When a food you enjoy doesn’t love you back, it may be a sign that your body is sensitive or downright intolerant to soy, dairy, wheat, or another type of food.
If the reaction is merely unpleasant — and not a full-blown allergic reaction — an elimination diet might help narrow down the foods that don’t agree with you, says Lizzie Devitt, MS, wellness coach at Methodist Richardson Medical Center.
“When you follow an elimination diet, your intention is to gain clarity as to what food or ingredients are causing the bloating, acne, diarrhea, or irritable bowel syndrome so you can stay away from it,” Devitt says.
Don’t let the word “diet” fool you because the goal of an elimination diet is to fight inflammation, not to cut calories.
“This is not your typical weight loss diet,” Devitt says.
It’s also not a good way to determine whether you are allergic to certain foods, say peanuts or shellfish, two of the most common food allergies.
A food intolerance upsets the digestive system, while a food allergy sets off the immune system — with potentially deadly consequences such as anaphylaxis in the worst cases.
The best way to determine if you’re allergic to a certain food is to consult a doctor for a blood test.
Of course, seeing your doctor is always a good first step before starting any diet, but here are the basics of how an elimination diet works.
An elimination diet has two phases: an elimination phase, when you stop eating a potential trigger food, and a reintroduction phase when you add that ingredient back into your diet.
During the elimination period, the goal is to remove the suspected trigger food for up to three weeks. There’s inevitably some trial and error involved in identifying the offending food, but there are several common culprits.
Consider keeping a food diary so you can document how you feel after each meal and if you notice any new symptoms after eliminating a food.
If the discomfort continues by the end of the period, then that food might not be the problem and you will need to notify your physician or dietitian.
After you’re done abstaining from a certain food, it’s time to bring that ingredient back into your diet. But Devitt advises doing so slowly.
“You’ll want to bring back the food you’ve eliminated one day at a time,” she says. “For example, if you’ve cut meat from your diet, start your reintroduction phase by eating chicken for one of your meals that day. That will be the only meal you’ll eat that contains meat.”
After reintroducing that meal, wait two or three days the see whether any symptoms pop up. Use your food diary to record which food you introduced on what day and whether you experienced any bad reactions.
“The signs you’ll want to look out for include fatigue, bloating, diarrhea, or any other changes to your bowel habits,” Devitt says. “Joint pains or rashes can also be a sign of sensitivity.”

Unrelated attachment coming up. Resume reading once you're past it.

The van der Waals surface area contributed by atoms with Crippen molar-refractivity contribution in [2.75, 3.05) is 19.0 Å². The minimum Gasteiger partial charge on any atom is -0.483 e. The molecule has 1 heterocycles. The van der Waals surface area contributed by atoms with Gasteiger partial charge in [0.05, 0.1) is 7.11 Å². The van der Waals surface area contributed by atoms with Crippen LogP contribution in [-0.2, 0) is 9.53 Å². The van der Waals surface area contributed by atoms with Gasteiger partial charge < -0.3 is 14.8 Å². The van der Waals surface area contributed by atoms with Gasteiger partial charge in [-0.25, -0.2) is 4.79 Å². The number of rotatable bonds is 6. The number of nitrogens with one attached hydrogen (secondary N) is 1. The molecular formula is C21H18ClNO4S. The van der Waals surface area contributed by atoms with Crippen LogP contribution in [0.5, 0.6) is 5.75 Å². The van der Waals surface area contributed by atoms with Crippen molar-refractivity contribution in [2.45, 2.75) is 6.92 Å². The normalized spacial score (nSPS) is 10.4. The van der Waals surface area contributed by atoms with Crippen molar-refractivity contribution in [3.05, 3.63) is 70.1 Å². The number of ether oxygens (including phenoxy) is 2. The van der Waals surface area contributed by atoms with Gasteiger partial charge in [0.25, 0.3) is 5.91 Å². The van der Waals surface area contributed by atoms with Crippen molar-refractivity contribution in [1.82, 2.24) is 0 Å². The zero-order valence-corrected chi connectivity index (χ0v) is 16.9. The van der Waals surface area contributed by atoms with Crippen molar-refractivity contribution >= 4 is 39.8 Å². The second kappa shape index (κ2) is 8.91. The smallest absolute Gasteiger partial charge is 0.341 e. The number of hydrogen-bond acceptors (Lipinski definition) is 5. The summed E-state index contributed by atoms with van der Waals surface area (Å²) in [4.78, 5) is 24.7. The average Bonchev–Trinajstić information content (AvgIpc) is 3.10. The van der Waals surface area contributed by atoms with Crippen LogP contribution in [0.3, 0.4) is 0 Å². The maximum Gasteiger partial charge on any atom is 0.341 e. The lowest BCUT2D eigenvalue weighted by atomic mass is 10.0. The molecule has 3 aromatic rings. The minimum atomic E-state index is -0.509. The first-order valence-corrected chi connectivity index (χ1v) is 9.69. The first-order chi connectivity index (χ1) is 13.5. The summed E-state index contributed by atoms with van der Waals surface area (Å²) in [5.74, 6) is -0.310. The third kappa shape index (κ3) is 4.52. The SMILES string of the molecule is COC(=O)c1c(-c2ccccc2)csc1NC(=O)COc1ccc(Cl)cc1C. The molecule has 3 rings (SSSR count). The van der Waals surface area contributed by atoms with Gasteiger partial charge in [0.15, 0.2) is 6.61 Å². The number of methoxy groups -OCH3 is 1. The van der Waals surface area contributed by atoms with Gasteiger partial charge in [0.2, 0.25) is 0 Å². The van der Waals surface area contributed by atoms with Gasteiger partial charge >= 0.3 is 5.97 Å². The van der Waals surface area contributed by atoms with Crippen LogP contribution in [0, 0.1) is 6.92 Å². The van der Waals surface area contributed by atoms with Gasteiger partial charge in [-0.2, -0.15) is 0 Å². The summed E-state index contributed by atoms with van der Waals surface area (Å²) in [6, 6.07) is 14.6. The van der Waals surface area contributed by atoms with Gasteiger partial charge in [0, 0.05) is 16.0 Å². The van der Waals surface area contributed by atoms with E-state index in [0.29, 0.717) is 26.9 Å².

ELIMINATE IT FOR GOOD
This may be the toughest step: saying goodbye to a trigger food you used to enjoy and cutting it from your diet once and for all.
If you discover which food is causing the problem, ask your physician or dietitian to help you come up with a plan to avoid that ingredient and prevent any further symptoms.
That might involve seeking out a substitute food like almond or soy milk if you are lactose intolerant. Try mushrooms or sweet potatoes if those nightshade vegetables like eggplant or white potatoes are the culprits.
If you don’t experience any symptoms after reintroduction, that’s good news and bad news. It’s safe to eat, but you’ll need to start over again to identify the problem food. Be patient with yourself and follow the same process again until you’ve identified your trigger.
“Finding out your intolerable food isn’t always a simple two-step experiment,” Devitt says. “Sometimes it takes more than one elimination diet to pin down the culprit.”
OTHER DIETS TO TRY
Going gluten-free: This diet cuts out any foods that contain gluten, a protein found in wheat, barley, and rye. Those who have a gluten sensitivity or celiac disease are encouraged to follow this meal plan to reduce their symptoms.
“Some research suggests following this diet for up to two years and then retesting their gluten sensitivity,” Devitt says.
Low FODMAP: This diet — whose name stands for fermentable oligosaccharides, disaccharides, monosaccharides, and polyols — suggests avoiding certain carbohydrates that can upset the stomach. High FODMAP foods include high-fructose corn syrup, vegetables like garlic and onions, fruits like apples and peaches, and breakfast cereals. The common thread is they all contain sugars that gut bacteria feed on.
“Avoiding foods with these ingredients can help reduce bloating, gas, stomach discomfort, and diarrhea,” Devitt says.
GAPS diet: Short for Gut and Psychology Syndrome, this three-phased elimination diet emphasizes the well-known mind-gut connection, setting out to heal the stomach to improve brain health. Dieters following this plan cut out pasteurized dairy, grains, carbohydrates, and starchy vegetables for a period and then reintroduce them one food at a time to see if any symptoms return.
Specific carbohydrate diet: This meal plan cuts out hard-to-digest carbohydrates such as grains, starchy foods and veggies, sugar, and processed foods to help ease symptoms from inflammatory bowel disease, cystic fibrosis, and other conditions.
The bottom line for any elimination diet is that they are all short-term solutions to identify a trigger food, remove it and replace it with another food that provides the nutrients your body needs.
“Elimination diets are not meant for you to stay on forever because you’ll be eliminating foods that provide nutrients your body needs,” Devitt says. “Before you start one, make sure to speak to a qualified dietitian to help you uncover which foods are plaguing you.”